Princess Mononoke (Japan, 1997)
For many years, Walt Disney and his army of crack artists dominated the world market for feature-length animation, bringing forth unforgettable classics like Snow White and the Seven Dwarves, Sleeping Beauty, and Pinocchio. Even today, many North Americans are oblivious to the existence of an animated product beyond that of Disney and its competitors' clones (Fox's Anastasia, Dreamworks' The Prince of Egypt). But there is one out there, and it's a force that gains strength and momentum every day with each new release. Anime, or Japanese animation, still occupies a cult niche in the United States, but its fans are passionate and hungry for new titles (note the ever-growing anime sections in stores that sell movies). Now, with the arrival of Princess Mononoke on multiplex screens, Japanese animation is getting its first full-scale theatrical launch. It remains to be seen whether the epic fantasy storyline will attract enough of an audience for this to be considered a breakthrough, or whether the film will quickly disappear from sight (like another of 1999's best animated offerings, The Iron Giant).
The director of Princess Mononoke is something of a living legend: Hayao Miyazaki, whom Roger Ebert called "a [Japanese] national treasure." Fans of anime uniformly praise his work, stating with enthusiasm that it puts even Disney's best to shame. While I won't go that far, it's impossible to watch something crafted by Miyazaki and not be amazed. His style is different from Disney's, but there's such attention to detail that it's easy to lose oneself in the animation. Perhaps the best way to put it is that Miyazaki's films have a texture that is absent from even some of the most technically adept animated motion pictures. Disney obviously recognizes the high quality of Miyazaki's work - through Miramax, they have purchased the North American distribution rights to all of his films. The first Miramax/Miyazaki title, Kiki's Delivery Service, was released direct-to-video; Princess Mononoke will have a theatrical run before taking its place on Blockbuster shelves.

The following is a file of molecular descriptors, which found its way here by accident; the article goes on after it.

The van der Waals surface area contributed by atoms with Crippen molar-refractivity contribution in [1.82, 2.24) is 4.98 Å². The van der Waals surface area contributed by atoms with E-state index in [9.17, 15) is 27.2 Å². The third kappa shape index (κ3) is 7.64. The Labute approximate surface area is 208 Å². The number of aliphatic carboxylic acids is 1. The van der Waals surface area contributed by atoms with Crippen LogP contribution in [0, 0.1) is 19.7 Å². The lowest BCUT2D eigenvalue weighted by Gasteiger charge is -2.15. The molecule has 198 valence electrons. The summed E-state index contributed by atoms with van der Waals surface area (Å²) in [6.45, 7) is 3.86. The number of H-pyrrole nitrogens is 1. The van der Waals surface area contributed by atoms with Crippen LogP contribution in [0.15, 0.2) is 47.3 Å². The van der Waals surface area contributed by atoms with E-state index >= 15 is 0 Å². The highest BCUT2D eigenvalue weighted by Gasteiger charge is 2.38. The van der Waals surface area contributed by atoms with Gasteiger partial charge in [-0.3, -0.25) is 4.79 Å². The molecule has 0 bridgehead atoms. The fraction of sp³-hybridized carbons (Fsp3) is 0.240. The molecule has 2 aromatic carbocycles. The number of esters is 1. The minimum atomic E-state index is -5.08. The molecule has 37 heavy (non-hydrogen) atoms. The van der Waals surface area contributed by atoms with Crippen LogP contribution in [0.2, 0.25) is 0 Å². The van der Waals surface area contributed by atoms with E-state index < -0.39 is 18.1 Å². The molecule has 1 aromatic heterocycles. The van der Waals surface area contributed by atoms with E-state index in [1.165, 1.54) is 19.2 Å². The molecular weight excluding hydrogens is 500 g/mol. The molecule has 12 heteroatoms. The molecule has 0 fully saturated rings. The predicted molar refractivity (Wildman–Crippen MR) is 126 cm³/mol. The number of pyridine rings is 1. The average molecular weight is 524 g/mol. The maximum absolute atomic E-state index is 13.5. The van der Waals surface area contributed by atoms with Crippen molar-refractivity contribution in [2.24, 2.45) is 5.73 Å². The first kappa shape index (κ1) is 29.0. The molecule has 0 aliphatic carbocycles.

As was the case with Kiki's Delivery Service, Princess Mononoke has been "Americanized" by Miramax. No content has changed and no scenes have been cut, but familiar English-speaking actors (Billy Crudup, Gillian Anderson, Billy Bob Thornton, Claire Danes, Minnie Driver) have been brought in to record a new soundtrack. That means no subtitles, and, because dubbing isn't a major problem with animation, there's no obvious mismatch between lip movements and words. So a language barrier should not be an impediment to Princess Mononoke's financial success. And, while the film is unlikely to set any U.S. records, it was highly profitable in its country of origin. During its Japanese theatrical run in 1997, Princess Mononoke broke all previous box-office records (it was subsequently topped by James Cameron's Titanic).
Unlike most animated motion pictures, which have a relatively limited scope, Princess Mononoke is an epic saga, a fantasy adventure of great ambition and extent. The visuals are not as polished as Disney's, but the plot is deeper and richer than anything that has emerged from the Magic Kingdom. It is more adult in nature - although there is no overt sexuality, the violence is reasonably graphic (there are decapitations and instances when bloody limbs are torn or hacked from bodies). There's also an intelligence and sophistication in the writing that one rarely finds in animated endeavors. Most children will appreciate Princess Mononoke, but this is truly an adult experience. You don't have to feel guilty about entering a theater if you're not accompanied by a five-year old.